Editor’s note: Celeste Castillo Lee, a dialysis patient for 30 years and a patient advocate, died Feb. 9, 2017. She was 51.
I met Celeste when we were both speaking at a professional meeting and decided to have dinner together. We learned we were both Leos and laughed about how that played a role in how we approached health care.
Her insight, knowledge, and way with words were invigorating. I had met a kindred soul who had traveled the same path. She joked about being asked “How old are you?” and her replying “I’m aging in dog years.” The joke became the topic of an article she wrote for RSN where she shared specific strategies she utilized through the years to cope with kidney disease. Her voice was memorable and if she pursued a career in voice over work she would have won many more awards.
Celeste was diagnosed with Wegener’s Granulomatosis, which destroyed her kidneys in 1982 at the age of 17. She had a deceased donor kidney transplant in 1986 that lasted 9 years. She was unable to get another kidney transplant due to her high antibody count.
Although her optimism that medical innovation would find a solution for her was not materialized, she never stopped being grateful for dialysis – “a gift of life” in her own words – that kept her living the life she was meant to have.
She attended Syracuse University, and earned an interdisciplinary degree in non-profit management and clinical psychology from Lesley University. She was a faculty member at the Institute for Patient and Family-Centered Care (PFCC), a PFCC program manager at the University of Michigan Health System, and former Chief of Staff to the President and CEO of Duke University Health System.
Celeste was a tireless patient advisor, peer mentor, advocate and board member of numerous organizations.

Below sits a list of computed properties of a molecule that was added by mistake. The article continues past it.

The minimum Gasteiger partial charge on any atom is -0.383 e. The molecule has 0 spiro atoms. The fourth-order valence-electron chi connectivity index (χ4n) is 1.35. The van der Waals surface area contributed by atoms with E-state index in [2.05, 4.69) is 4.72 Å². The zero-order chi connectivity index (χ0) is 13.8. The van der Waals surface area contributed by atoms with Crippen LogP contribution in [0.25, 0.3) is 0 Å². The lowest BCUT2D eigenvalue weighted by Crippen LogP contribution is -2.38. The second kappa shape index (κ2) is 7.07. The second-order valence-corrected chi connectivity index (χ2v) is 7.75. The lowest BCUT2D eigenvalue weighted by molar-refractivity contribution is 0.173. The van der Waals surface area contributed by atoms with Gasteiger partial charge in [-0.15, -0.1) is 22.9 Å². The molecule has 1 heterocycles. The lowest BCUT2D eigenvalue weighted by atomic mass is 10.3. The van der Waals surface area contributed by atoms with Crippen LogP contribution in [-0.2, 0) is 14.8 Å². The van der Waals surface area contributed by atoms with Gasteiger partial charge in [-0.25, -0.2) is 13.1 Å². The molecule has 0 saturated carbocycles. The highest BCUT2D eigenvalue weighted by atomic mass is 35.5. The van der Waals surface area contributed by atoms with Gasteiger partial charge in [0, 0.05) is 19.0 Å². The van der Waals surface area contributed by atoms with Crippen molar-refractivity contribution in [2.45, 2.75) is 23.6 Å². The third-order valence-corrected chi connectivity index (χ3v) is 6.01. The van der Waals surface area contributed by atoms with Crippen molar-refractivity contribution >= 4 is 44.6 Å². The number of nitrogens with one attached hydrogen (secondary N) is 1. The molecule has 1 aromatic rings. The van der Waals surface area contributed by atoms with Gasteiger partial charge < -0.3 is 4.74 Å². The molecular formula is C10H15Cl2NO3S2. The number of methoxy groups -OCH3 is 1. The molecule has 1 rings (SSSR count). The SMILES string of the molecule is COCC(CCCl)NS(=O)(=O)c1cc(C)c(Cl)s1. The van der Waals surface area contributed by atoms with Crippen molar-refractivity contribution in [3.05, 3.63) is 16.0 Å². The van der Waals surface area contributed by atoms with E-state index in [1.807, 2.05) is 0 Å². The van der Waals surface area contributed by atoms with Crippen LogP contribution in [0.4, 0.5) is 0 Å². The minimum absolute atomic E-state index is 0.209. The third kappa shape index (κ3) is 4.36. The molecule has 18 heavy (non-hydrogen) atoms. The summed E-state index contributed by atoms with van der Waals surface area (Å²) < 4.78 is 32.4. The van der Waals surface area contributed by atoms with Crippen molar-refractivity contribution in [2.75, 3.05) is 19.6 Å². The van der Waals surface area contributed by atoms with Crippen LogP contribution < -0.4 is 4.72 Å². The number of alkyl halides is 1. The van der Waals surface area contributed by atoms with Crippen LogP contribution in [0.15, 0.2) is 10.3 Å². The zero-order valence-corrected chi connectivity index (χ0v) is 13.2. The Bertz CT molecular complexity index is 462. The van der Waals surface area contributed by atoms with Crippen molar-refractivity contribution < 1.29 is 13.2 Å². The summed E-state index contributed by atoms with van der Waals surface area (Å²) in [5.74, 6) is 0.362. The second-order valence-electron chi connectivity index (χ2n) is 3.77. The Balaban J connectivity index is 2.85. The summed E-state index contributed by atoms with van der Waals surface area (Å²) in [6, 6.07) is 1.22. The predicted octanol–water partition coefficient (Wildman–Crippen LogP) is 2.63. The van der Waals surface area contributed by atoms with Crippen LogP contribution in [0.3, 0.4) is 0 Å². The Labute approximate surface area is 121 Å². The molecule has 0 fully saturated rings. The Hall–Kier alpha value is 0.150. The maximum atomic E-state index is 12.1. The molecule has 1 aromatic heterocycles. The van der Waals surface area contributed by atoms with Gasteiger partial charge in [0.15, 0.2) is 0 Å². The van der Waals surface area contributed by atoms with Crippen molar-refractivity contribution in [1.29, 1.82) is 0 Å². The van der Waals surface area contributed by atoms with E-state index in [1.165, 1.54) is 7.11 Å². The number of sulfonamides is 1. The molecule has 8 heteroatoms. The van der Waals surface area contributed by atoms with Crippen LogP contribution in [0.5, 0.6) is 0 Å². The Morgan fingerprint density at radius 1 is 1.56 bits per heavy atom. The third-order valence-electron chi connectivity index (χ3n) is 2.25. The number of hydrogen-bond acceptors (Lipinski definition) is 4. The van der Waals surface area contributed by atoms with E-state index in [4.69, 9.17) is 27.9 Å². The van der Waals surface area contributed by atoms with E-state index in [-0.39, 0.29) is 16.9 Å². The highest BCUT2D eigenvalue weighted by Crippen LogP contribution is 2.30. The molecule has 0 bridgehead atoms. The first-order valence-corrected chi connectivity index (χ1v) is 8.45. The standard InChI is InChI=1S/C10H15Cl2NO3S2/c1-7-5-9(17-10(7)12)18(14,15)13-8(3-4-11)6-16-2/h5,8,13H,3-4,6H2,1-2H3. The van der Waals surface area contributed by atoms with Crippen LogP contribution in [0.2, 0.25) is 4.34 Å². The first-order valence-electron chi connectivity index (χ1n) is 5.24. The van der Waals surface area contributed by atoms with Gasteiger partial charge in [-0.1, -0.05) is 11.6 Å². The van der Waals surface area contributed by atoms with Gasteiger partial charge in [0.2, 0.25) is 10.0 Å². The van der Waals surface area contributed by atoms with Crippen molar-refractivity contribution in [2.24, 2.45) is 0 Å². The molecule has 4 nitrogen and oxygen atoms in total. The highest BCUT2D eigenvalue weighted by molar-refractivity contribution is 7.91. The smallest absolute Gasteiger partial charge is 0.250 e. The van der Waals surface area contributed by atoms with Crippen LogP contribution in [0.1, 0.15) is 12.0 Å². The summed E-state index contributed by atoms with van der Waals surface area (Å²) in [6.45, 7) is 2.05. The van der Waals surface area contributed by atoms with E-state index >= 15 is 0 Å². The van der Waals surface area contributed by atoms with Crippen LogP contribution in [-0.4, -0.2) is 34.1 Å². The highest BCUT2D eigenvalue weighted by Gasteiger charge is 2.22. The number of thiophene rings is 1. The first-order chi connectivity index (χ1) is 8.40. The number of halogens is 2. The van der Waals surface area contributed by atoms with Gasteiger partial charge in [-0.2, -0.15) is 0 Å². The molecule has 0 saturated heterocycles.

Her work has been commemorated by a lecture at the International Conference for Patient- and Family-Centered Care; the National Kidney Foundation’s Celeste Castillo Lee Patient Engagement Award; the Celeste Castillo Lee Peer Mentor Award at Michigan Medicine; the American Association of Kidney Patients Medal of Excellence Award; Celeste Castillo Lee Endowed Lectureship by the American Society of Nephrology and by a bracelet titled “Amazing Grace” created by RSN’s Embrace Hope jewelry collection honoring amazing women in the kidney community.
I spoke regularly with Celeste over the past year as she started to come to terms with the deterioration of the quality of her life and about her options. In true “Celeste form,” she wanted to make her own informed choices up until the very end.
Last December, I interviewed Celeste on KidneyTalk about her decision to choose hospice. Her words of wisdom, courage, love of life, and peace she had with making this final choice will stay in my heart forever and help many as we make the final journey.
Celeste never let kidney disease stop her from pursuing her dreams and a full life. She had a devoted husband Daniel who loved her. She was a sister, daughter, mother, faithful friend, and passionate patient advocate and I was lucky to know her.
Calling hours will be held on February 25th at Philbin-Comeau Funeral Home from 9AM – 11AM in Clinton, Massachusetts, followed by a mass of Christian Burial starting at 11:30AM at St. John’s Church, Clinton, Massachusetts (80 Union Street, Clinton, MA 01510).
A memorial service at the Sarah B. Duke Gardens at Duke University in Durham, North Carolina will be held in March, with detail to follow.
In lieu of flowers, Celeste and her family request contributions to support either the American Society of Nephrology Celeste Castillo Lee endowed lectureship and organizations like Vasculitis Foundation, the National Kidney Foundation, Renal Support Network.